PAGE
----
For the most part, for the panels and sessions, I’m just going to be transcribing my notes, as written. I’ll attempt to offer some context, however.
After the morning writing circle and some networking time at lunch, it was onto the Halli Villegas, publisher of Tightrope Books, Christie Harkin, children’s book publisher and editor at Fitzhenry & Whiteside, and Anita Chong, senior editor at McClelland & Stewart.Panel. On the panel were
In later panels, I noted the speakers, but for this first one, I didn’t have the presence of mind to think of it. My apologies to the publishers.
The panel was called Changes in the Publishing Landscape.
- Larger publishers are finding that their biggest book-buyers are going to non-traditional (not brick and mortar bookstores) sellers to get their books (Costco, Walmart). Books are now competing with groceries (!)
- Smaller presses are going back to events, launches, readings, etc.
- Fewer stand-alone poetry books being published.
- LGBT is gaining in popularity. More mindful of the community they write for and have to market to.
- Everyone feels like they have to dance to Amazon’s tune, though that may not be accurate.
- Chapters/Indigo has a very short return policy now. Books are being returned before they have a chance to get any traction.
- Inventory control is important to the big booksellers.
- Chapters/Indigo may buy 5000 copies of a book for all their chains. Most come back (about 2/3).
- Some publishers have to increase a , or go into a second printing to meet these orders. This puts them further behind the eight ball. They’ve suffered a loss before they’ve even got their books in stores.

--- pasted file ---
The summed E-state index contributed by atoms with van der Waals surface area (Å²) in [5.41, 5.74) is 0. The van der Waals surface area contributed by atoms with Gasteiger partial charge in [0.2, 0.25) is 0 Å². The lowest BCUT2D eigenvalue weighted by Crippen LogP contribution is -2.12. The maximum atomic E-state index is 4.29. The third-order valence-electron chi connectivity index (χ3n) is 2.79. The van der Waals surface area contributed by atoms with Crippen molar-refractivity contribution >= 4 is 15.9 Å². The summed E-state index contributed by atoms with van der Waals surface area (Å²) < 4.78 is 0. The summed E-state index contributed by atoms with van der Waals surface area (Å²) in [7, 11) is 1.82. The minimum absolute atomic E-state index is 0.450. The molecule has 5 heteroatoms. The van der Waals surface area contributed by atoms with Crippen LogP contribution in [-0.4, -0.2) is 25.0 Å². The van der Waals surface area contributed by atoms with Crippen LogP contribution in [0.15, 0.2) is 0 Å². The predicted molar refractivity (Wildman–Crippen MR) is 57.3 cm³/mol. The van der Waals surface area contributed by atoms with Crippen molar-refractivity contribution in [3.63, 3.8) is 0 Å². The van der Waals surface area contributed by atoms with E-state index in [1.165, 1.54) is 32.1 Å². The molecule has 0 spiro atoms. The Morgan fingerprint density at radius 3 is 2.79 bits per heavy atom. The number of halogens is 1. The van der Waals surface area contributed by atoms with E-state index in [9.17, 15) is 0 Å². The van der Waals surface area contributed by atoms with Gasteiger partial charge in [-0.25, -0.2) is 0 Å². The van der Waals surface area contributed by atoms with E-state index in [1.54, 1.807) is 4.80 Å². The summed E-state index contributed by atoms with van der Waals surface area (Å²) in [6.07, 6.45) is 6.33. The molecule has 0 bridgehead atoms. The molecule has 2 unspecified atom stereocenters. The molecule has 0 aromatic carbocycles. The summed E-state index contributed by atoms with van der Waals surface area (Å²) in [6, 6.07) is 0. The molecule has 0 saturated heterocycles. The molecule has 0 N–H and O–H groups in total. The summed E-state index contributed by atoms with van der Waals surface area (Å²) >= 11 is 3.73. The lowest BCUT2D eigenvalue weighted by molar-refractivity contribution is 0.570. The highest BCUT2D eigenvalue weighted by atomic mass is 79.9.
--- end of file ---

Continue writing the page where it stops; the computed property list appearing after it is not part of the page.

- All the indies order books too, increasing the pressure for a large print run. Smaller publishers are suffering.
- There is increasing specialization in publishing. No more generalists.
- What authors need to know most: DO YOUR RESEARCH! All the information you need is on the websites of the publishers.
- Go to the bookstore. Who’s publishing books like yours? Look at the acknowledgements of these books: agents and editors are often among those thanked.
- Don’t follow the trends. Erotic zombies? (LOL) . It’s not either/or but how far are you willing to go and how much are you willing to do?
- Children’s books are not marketed to children, but to those who buy books for their children: parents, teachers, etc.
- Print on demand (POD) doesn’t work in most cases. There are restrictions. Minimum print runs may still be required to break even. POD kiosks offer poor quality product. POD is not viable even at larger publishers.
- Still on POD. Short run = 250. Medium run = 250-1000. Watch how POD affects your contracts. It has an impact on what’s considered to be in print. If your rights don’t revert to you until after the book is out of print and POD technically means that the book never truly goes out of print, you may not get your rights back (!)
- Electronic publishing is better, regardless of the venue chosen.
- Publishers generally give 50% of their profits to distributors, booksellers, etc. Publishing is not as lucrative as you think. Ebooks lose only 30% (or less).
- Publishers are looking for new talent all the time.
- Unsolicited submissions can result in publication, but rarely. Same with the slush pile. DO. YOUR. RESEARCH.
- Writers Reserve from the Ontario Arts Council. $$ for writers. Publishers apply for it and use the $$ to pay their authors.
- Ask agents and publishers what they are looking for. Write to order (if you can).
It was great to see three fabulous and articulate women take the stage.
Tomorrow: Publicity and marketing sessions: Good, bad, and downright ugly.